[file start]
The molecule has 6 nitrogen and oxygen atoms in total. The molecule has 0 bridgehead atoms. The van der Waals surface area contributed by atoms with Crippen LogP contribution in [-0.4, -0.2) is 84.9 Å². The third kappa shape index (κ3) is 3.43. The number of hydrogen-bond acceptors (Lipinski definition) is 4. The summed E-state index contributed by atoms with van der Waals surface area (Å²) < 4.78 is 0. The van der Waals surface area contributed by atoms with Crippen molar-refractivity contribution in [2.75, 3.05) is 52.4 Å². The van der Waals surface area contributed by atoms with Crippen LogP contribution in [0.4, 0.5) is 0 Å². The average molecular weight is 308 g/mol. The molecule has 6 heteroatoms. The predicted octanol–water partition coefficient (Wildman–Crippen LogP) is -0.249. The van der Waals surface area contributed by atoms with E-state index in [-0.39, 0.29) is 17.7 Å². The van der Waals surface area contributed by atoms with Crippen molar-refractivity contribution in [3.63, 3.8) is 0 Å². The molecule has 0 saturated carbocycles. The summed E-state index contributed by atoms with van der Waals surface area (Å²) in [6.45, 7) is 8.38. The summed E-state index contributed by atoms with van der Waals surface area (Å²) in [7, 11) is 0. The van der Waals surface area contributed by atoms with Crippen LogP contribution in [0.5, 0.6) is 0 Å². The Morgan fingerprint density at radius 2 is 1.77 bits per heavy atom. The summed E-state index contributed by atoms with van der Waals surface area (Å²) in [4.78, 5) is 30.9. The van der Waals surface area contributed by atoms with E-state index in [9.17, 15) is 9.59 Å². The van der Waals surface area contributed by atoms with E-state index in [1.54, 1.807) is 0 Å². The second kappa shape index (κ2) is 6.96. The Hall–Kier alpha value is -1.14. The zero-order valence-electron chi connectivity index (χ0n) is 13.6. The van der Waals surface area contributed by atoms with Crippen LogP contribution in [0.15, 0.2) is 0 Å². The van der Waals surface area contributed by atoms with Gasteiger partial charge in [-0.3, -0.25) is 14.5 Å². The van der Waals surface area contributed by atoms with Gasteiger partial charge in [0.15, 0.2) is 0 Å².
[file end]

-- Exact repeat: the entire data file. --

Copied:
The molecule has 6 nitrogen and oxygen atoms in total. The molecule has 0 bridgehead atoms. The van der Waals surface area contributed by atoms with Crippen LogP contribution in [-0.4, -0.2) is 84.9 Å². The third kappa shape index (κ3) is 3.43. The number of hydrogen-bond acceptors (Lipinski definition) is 4. The summed E-state index contributed by atoms with van der Waals surface area (Å²) < 4.78 is 0. The van der Waals surface area contributed by atoms with Crippen molar-refractivity contribution in [2.75, 3.05) is 52.4 Å². The van der Waals surface area contributed by atoms with Crippen LogP contribution in [0.4, 0.5) is 0 Å². The average molecular weight is 308 g/mol. The molecule has 6 heteroatoms. The predicted octanol–water partition coefficient (Wildman–Crippen LogP) is -0.249. The van der Waals surface area contributed by atoms with E-state index in [-0.39, 0.29) is 17.7 Å². The van der Waals surface area contributed by atoms with Crippen molar-refractivity contribution in [3.63, 3.8) is 0 Å². The molecule has 0 saturated carbocycles. The summed E-state index contributed by atoms with van der Waals surface area (Å²) in [6.45, 7) is 8.38. The summed E-state index contributed by atoms with van der Waals surface area (Å²) in [7, 11) is 0. The van der Waals surface area contributed by atoms with Crippen LogP contribution in [0.5, 0.6) is 0 Å². The Morgan fingerprint density at radius 2 is 1.77 bits per heavy atom. The summed E-state index contributed by atoms with van der Waals surface area (Å²) in [4.78, 5) is 30.9. The van der Waals surface area contributed by atoms with E-state index in [9.17, 15) is 9.59 Å². The van der Waals surface area contributed by atoms with E-state index in [1.54, 1.807) is 0 Å². The second kappa shape index (κ2) is 6.96. The Hall–Kier alpha value is -1.14. The zero-order valence-electron chi connectivity index (χ0n) is 13.6. The van der Waals surface area contributed by atoms with Crippen LogP contribution in [0.15, 0.2) is 0 Å². The van der Waals surface area contributed by atoms with Gasteiger partial charge in [-0.3, -0.25) is 14.5 Å². The van der Waals surface area contributed by atoms with Gasteiger partial charge in [0.15, 0.2) is 0 Å².